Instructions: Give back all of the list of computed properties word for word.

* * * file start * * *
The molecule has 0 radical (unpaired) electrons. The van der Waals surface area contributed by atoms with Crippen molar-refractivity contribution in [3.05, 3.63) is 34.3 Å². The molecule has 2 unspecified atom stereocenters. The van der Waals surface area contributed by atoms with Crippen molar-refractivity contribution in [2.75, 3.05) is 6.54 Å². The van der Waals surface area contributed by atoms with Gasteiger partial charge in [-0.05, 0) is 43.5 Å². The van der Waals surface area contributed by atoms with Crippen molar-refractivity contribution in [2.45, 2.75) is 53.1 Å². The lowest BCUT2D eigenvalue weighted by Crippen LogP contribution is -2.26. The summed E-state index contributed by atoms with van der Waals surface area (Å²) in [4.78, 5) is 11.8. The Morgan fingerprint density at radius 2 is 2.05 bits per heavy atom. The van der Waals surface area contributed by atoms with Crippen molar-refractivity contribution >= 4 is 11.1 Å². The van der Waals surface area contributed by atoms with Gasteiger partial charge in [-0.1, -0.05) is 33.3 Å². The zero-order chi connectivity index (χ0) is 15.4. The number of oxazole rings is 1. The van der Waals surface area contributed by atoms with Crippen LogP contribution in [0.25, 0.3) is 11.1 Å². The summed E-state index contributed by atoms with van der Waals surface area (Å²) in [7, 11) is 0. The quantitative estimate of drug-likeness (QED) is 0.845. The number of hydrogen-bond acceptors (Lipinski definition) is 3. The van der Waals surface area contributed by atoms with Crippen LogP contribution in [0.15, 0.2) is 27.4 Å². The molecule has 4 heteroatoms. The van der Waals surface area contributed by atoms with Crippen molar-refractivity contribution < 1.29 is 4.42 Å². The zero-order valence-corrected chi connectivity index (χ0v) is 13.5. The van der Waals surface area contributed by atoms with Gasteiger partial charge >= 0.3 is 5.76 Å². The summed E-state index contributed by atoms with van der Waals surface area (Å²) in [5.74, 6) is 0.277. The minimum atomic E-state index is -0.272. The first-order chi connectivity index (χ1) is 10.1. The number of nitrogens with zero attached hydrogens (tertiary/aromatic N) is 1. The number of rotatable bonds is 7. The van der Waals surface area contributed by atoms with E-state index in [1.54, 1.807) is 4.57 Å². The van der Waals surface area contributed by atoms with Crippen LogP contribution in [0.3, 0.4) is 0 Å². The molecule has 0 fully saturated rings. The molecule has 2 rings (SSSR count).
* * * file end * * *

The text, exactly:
The molecule has 0 radical (unpaired) electrons. The van der Waals surface area contributed by atoms with Crippen molar-refractivity contribution in [3.05, 3.63) is 34.3 Å². The molecule has 2 unspecified atom stereocenters. The van der Waals surface area contributed by atoms with Crippen molar-refractivity contribution in [2.75, 3.05) is 6.54 Å². The van der Waals surface area contributed by atoms with Gasteiger partial charge in [-0.05, 0) is 43.5 Å². The van der Waals surface area contributed by atoms with Crippen molar-refractivity contribution in [2.45, 2.75) is 53.1 Å². The lowest BCUT2D eigenvalue weighted by Crippen LogP contribution is -2.26. The summed E-state index contributed by atoms with van der Waals surface area (Å²) in [4.78, 5) is 11.8. The Morgan fingerprint density at radius 2 is 2.05 bits per heavy atom. The van der Waals surface area contributed by atoms with Crippen molar-refractivity contribution >= 4 is 11.1 Å². The van der Waals surface area contributed by atoms with Gasteiger partial charge in [-0.1, -0.05) is 33.3 Å². The zero-order chi connectivity index (χ0) is 15.4. The number of oxazole rings is 1. The van der Waals surface area contributed by atoms with Crippen LogP contribution in [0.25, 0.3) is 11.1 Å². The summed E-state index contributed by atoms with van der Waals surface area (Å²) in [7, 11) is 0. The quantitative estimate of drug-likeness (QED) is 0.845. The number of hydrogen-bond acceptors (Lipinski definition) is 3. The van der Waals surface area contributed by atoms with Crippen LogP contribution in [0.15, 0.2) is 27.4 Å². The molecule has 4 heteroatoms. The van der Waals surface area contributed by atoms with Crippen molar-refractivity contribution < 1.29 is 4.42 Å². The zero-order valence-corrected chi connectivity index (χ0v) is 13.5. The van der Waals surface area contributed by atoms with Gasteiger partial charge >= 0.3 is 5.76 Å². The summed E-state index contributed by atoms with van der Waals surface area (Å²) in [5.74, 6) is 0.277. The minimum atomic E-state index is -0.272. The first-order chi connectivity index (χ1) is 10.1. The number of nitrogens with zero attached hydrogens (tertiary/aromatic N) is 1. The number of rotatable bonds is 7. The van der Waals surface area contributed by atoms with E-state index in [1.54, 1.807) is 4.57 Å². The van der Waals surface area contributed by atoms with Crippen LogP contribution in [0.3, 0.4) is 0 Å². The molecule has 0 fully saturated rings. The molecule has 2 rings (SSSR count).